Research reveals that sharks have individual personalities

May 27, 2016

A new study indicates that sharks of the same species can have different personalities.

Certain Port Jackson sharks were bolder than others in tests of the propensity of individuals to emerge from cover and explore a novel, potentially dangerous habitat. Also, certain sharks were more stressed when held out of water.

Boldness and handling stress reactivity were both significantly repeatable in juvenile sharks, and there was a correlation between boldness and more active stress responses.

"This work shows that we cannot think of all sharks as the same. Each has its own preferences and behaviors, and it is likely that these differences influence how individuals interact with their habitat and other species," said Evan Byrnes, lead-author of the Journal of Fish Biology study. "Understanding how individual sharks vary in behaviors such as foraging and habitat use may have large ecological implications and is important to managing these species."
-end-


Wiley

Related Sharks Articles from Brightsurf:

Ancient bony fish forces rethink of how sharks evolved
Sharks' non-bony skeletons were thought to be the template before bony internal skeletons evolved, but a new fossil discovery suggests otherwise.

Reef sharks in decline
Though many people find them intimidating, menacing or just plain scary, sharks are vital to the health of the world's oceans.

Sharks almost gone from many reefs
A massive global study of the world's reefs has found sharks are 'functionally extinct' on nearly one in five of the reefs surveyed.

Plastics found in sea-bed sharks
Microplastics have been found in the guts of sharks that live near the seabed off the UK coast.

Life in the shallows becomes a trap for baby sharks
Baby reef sharks tolerate living in the sometimes-extreme environments of their nurseries -- but these habitats face an uncertain future which may leave newborn sharks 'trapped'.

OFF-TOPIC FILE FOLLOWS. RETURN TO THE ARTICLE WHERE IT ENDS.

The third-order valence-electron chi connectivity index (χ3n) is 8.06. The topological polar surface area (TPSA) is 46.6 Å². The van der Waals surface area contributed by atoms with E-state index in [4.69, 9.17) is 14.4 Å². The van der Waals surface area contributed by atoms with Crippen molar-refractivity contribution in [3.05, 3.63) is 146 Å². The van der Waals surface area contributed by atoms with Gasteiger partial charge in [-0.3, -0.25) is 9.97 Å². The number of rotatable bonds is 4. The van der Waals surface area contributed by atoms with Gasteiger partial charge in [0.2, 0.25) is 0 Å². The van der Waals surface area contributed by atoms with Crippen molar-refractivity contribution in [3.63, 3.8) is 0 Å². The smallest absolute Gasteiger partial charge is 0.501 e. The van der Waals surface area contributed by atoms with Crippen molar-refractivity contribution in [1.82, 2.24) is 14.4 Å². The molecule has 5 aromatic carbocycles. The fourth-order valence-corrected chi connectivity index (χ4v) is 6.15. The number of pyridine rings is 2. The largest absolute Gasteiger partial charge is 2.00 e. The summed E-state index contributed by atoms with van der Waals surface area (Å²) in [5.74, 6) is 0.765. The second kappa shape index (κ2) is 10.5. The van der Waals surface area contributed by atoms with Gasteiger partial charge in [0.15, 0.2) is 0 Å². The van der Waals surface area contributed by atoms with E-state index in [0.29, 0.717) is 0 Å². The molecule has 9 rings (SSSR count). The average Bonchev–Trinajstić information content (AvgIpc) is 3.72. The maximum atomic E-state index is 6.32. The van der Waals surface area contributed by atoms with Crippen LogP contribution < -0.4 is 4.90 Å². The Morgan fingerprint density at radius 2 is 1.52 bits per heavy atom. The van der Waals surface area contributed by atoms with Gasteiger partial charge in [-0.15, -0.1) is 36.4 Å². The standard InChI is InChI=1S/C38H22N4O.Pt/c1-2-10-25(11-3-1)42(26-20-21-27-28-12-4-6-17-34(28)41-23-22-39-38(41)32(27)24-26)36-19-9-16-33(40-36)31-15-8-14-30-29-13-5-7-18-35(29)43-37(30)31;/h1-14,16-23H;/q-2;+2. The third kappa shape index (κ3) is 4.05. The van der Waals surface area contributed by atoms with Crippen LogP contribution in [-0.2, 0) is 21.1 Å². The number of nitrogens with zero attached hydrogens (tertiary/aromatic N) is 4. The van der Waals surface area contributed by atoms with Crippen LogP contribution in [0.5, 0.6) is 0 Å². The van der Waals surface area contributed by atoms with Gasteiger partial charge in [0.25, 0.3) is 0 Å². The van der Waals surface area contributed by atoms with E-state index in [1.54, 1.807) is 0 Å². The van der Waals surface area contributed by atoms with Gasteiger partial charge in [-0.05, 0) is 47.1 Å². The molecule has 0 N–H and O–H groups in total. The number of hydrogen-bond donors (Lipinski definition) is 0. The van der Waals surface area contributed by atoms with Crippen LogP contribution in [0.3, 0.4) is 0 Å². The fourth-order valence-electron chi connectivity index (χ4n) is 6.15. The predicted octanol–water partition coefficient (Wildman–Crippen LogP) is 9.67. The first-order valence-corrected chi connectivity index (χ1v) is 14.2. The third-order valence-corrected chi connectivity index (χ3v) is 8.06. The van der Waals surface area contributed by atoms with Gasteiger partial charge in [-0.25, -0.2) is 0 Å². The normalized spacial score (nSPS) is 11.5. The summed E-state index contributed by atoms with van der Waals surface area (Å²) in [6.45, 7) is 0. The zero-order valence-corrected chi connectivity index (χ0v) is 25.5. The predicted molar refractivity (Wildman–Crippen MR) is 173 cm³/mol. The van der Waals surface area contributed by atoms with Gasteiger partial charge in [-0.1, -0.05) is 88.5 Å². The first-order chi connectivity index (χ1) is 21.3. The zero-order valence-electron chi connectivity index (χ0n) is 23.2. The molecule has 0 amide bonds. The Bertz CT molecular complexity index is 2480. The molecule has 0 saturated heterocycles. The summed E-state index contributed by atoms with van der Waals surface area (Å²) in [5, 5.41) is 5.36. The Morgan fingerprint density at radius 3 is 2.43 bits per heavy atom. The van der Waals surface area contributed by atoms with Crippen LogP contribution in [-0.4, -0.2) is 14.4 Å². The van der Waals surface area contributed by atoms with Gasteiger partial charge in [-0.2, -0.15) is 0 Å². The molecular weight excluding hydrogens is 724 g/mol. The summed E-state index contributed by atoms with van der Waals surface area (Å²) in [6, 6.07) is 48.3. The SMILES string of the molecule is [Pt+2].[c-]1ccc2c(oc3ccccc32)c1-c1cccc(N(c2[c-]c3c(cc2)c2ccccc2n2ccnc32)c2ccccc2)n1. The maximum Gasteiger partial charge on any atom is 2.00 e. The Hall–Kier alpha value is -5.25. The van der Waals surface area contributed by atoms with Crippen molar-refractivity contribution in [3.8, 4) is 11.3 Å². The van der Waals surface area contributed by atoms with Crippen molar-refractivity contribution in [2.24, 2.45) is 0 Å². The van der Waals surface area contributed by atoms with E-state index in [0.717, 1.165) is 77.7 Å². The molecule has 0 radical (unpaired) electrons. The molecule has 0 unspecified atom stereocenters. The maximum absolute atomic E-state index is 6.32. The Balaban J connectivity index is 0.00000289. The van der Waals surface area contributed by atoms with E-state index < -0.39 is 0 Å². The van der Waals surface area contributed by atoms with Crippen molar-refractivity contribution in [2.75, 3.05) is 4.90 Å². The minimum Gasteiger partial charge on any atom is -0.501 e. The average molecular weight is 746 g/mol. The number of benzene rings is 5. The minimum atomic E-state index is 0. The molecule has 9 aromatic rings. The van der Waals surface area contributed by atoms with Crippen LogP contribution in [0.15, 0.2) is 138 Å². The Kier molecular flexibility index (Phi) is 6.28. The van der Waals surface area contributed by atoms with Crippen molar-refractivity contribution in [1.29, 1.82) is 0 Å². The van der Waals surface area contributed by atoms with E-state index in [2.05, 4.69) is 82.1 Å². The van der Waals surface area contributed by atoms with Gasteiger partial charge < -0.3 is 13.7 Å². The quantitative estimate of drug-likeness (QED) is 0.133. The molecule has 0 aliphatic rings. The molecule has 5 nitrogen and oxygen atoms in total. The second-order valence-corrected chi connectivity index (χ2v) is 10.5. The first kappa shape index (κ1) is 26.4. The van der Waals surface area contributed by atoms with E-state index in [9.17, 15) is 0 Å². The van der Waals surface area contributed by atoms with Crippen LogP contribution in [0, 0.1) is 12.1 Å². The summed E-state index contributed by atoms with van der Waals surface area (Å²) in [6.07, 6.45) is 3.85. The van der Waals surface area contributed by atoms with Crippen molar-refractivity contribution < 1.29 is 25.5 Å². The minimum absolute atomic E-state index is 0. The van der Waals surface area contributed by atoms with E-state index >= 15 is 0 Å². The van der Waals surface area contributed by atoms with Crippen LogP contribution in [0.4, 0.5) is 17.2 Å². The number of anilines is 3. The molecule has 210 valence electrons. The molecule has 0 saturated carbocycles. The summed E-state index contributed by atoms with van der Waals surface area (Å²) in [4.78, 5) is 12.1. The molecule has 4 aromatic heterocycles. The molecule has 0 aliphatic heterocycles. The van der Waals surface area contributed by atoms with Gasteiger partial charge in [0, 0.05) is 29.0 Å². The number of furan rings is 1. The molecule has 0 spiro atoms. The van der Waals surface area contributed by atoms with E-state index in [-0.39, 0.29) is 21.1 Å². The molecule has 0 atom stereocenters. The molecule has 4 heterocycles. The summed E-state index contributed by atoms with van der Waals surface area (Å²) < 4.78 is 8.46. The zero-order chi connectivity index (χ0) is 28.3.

Caribbean sharks in need of large marine protected areas
Governments must provide larger spatial protections in the Greater Caribbean for threatened, highly migratory species such as sharks, is the call from a diverse group of marine scientists including Stony Brook University School of Marine and Atmospheric Sciences (SoMAS) PhD Candidate, Oliver Shipley.

Recreational fishers catching more sharks and rays
Recreational fishers are increasingly targeting sharks and rays, a situation that is causing concern among researchers.

Walking sharks discovered in the tropics
Four new species of tropical sharks that use their fins to walk are causing a stir in waters off northern Australia and New Guinea.

Lonesome no more: White sharks hang with buddies
White sharks form communities, researchers have revealed. Although normally solitary predators, white sharks (Carcharodon carcharias) gather in large numbers at certain times of year in order to feast on baby seals.

The private lives of sharks
White sharks are top predators in the marine environment, but unlike their terrestrial counterparts, very little is known about their predatory activity underwater, with current knowledge limited to surface predation events.

Read More: Sharks News and Sharks Current Events
Brightsurf.com is a participant in the Amazon Services LLC Associates Program, an affiliate advertising program designed to provide a means for sites to earn advertising fees by advertising and linking to Amazon.com.